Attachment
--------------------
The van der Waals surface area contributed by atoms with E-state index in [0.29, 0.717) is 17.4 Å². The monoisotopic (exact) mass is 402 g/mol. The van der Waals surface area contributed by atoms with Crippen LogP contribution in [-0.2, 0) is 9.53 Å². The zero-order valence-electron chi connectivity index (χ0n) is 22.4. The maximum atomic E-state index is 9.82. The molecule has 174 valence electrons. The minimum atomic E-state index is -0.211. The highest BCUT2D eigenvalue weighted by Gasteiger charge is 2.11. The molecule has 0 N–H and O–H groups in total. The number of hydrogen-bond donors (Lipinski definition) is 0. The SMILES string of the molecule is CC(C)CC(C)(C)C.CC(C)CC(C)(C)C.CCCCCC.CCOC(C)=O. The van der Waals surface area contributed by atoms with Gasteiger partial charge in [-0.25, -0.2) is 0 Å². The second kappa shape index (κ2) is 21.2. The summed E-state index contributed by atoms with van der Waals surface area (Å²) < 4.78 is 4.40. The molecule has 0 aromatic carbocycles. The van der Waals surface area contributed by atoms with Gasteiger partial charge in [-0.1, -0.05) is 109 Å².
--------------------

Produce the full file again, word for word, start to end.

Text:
The van der Waals surface area contributed by atoms with E-state index in [0.29, 0.717) is 17.4 Å². The monoisotopic (exact) mass is 402 g/mol. The van der Waals surface area contributed by atoms with Crippen LogP contribution in [-0.2, 0) is 9.53 Å². The zero-order valence-electron chi connectivity index (χ0n) is 22.4. The maximum atomic E-state index is 9.82. The molecule has 174 valence electrons. The minimum atomic E-state index is -0.211. The highest BCUT2D eigenvalue weighted by Gasteiger charge is 2.11. The molecule has 0 N–H and O–H groups in total. The number of hydrogen-bond donors (Lipinski definition) is 0. The SMILES string of the molecule is CC(C)CC(C)(C)C.CC(C)CC(C)(C)C.CCCCCC.CCOC(C)=O. The van der Waals surface area contributed by atoms with Gasteiger partial charge in [-0.25, -0.2) is 0 Å². The second kappa shape index (κ2) is 21.2. The summed E-state index contributed by atoms with van der Waals surface area (Å²) < 4.78 is 4.40. The molecule has 0 aromatic carbocycles. The van der Waals surface area contributed by atoms with Gasteiger partial charge in [-0.1, -0.05) is 109 Å².